Q&A with Dr. Dabney on how to make a marriage last   Dr. Dabney treats marriages but not always the couple. She sometimes treats one person in the marriage, which fixes the marriage. That’s one hint if you need help, you’ve got to get it. Dr. Dabney has been married for 27 years and is offering tips on how to make a marriage last.   Joelle: How do you make a marriage last 27 years or even one year? Dr. Dabney: There is no magic bullet to get you through all of the problems you will face. If you need help, go and get it. Daryl and I got help when we needed it. We had parenting disagreements, and it wasn’t easy. It’s never easy to ask for help, but the relief and the amount of trouble you overcome is so worth it. It’s almost silly not to get help because we made so much progress so fast. And I do not think we would be as happy as we are now in our marriage if we didn’t get that help.   Joelle: Do you have any premarital advice? Dr. Dabney: If the couple starts by having the understanding that they’re going to get help when they need it, then it becomes more automatic. Instead of saying “oh my god, we need help, something’s wrong with us,” it just becomes more second nature.   Get the Help You Need People think our lives are perfect, but we’re not perfect. Just because we’re focusing on other peoples problems, does not mean our lives are perfect. In fact, a lot of what we teach is because we’ve been in the trenches, and we’ve come out of it. That gives us another perspective on how to work through these things, besides book knowledge and training.  We’re not here to judge you. We’ve been there, or we have relatives or friends who have. People think that therapy will take forever to see results, but the sooner you come in and get the work done, the sooner you can feel better and reap the rewards. Some people come in for one session to make a plan, or if we are not the right fit, we will refer you to someone who we think is a better fit. Ways we can help you: Dozens of free articles  15-minute consultation to provide direction (757) 340-8800 An online …

Relationship Breaking Points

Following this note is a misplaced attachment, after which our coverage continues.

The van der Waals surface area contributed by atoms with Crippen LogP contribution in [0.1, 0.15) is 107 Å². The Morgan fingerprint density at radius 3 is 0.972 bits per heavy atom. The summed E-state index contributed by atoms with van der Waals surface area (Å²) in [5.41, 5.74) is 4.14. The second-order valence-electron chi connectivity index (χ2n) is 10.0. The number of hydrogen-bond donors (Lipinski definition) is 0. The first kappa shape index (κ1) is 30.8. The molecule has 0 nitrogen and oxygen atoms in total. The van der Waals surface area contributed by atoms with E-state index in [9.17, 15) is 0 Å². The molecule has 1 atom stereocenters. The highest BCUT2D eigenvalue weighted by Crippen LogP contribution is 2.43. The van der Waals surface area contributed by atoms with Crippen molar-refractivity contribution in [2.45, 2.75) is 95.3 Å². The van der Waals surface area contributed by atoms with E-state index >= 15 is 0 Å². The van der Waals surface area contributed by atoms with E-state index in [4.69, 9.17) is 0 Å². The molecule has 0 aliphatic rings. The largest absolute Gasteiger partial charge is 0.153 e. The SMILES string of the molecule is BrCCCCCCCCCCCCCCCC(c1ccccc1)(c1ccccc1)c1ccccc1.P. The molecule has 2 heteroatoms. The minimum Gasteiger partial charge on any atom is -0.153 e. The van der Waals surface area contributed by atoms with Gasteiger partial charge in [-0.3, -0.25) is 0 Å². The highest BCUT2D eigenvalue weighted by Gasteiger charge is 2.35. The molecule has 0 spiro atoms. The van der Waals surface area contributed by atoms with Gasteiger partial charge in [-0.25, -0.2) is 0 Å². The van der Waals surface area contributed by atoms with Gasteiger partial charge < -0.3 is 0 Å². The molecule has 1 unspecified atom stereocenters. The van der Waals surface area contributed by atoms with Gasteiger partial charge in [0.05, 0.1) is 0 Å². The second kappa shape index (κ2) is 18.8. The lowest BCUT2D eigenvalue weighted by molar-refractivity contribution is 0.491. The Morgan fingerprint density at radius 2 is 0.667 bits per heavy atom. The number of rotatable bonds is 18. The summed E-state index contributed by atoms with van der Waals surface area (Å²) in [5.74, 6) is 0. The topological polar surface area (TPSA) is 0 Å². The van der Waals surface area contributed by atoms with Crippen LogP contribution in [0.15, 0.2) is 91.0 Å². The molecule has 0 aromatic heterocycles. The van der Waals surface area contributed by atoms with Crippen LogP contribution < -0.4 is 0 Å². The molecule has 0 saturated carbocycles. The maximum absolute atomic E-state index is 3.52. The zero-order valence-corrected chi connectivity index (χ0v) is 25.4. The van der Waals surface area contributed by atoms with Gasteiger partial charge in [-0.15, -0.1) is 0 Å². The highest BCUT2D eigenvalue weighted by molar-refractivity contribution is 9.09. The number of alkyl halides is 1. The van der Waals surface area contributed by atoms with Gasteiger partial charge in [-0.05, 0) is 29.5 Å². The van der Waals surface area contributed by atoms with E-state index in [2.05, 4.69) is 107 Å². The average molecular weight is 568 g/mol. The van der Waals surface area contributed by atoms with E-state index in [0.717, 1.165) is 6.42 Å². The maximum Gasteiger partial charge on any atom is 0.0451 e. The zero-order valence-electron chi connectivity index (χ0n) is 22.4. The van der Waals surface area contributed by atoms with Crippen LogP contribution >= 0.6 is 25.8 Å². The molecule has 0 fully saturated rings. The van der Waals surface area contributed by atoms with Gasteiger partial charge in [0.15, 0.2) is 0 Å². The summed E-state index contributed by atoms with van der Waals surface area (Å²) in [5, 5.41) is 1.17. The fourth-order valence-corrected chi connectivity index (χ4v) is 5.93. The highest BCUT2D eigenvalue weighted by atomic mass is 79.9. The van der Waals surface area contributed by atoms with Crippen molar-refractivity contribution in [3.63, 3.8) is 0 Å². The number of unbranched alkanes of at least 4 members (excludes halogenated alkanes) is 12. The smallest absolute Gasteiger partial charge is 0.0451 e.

Relationship Breaking Points.  What is Relationship Breaking Points? This is what we discuss today.   How do you know when your relationship is in trouble and when should you get professional help? We love that question because there’s no easy answer to that. Healthy couples do have arguments or heated discussions from time to time, it doesn’t necessarily mean you need emotional help or relationship or professional help, but why not? Why not make it easier on yourself and your relationship? One of the questions is when do you know when you’re at your breaking point? We‘d rather you come in before your breaking point. So if you’re starting to question your breaking point or if you’re at your breaking point that maybe the breaking point. That’s a big thing, coming in beforehand or if you feel like you’re at your breaking point that’s also the time where you probably need to call us and come to us or anybody, to start really figuring out what got you there. We want to emphasize that you can call us and we can talk and see if you’re ready to come in, just because you pick up the phone and call someone in mental health or anybody it doesn’t mean you’re committed to a lifetime of therapy. There’s a lot of stages in between and we’ve seen people, we’ve talked to people on the phone a lot, we’ve emailed people and helped them. We have had people come in for one assessment, one meeting and everything in between one meeting and ten years of therapy. It’s all in between. So if you’re questioning the breaking point, it’s a good time to pick up the phone and call somebody. What we would call a breaking point, what we call in mental health- a breaking point is when the argument starts becoming invasive in your life. Does it impact your other relationships? Does it impact your work? Does it impact your health? Those are the three main areas we look at. In fact, we talk about this too, some area of your life has to be impacted negatively for us to even give a diagnosis. According to the DSM which is our Bible, someone has to come in, so if someone came in and said I’m crying all the time, I can’t sleep, I can’t eat and I’m a mess. If they say it’s not affecting work or it’s not affecting relationships then we couldn’t give him a diagnosis of depression. That definition of breaking …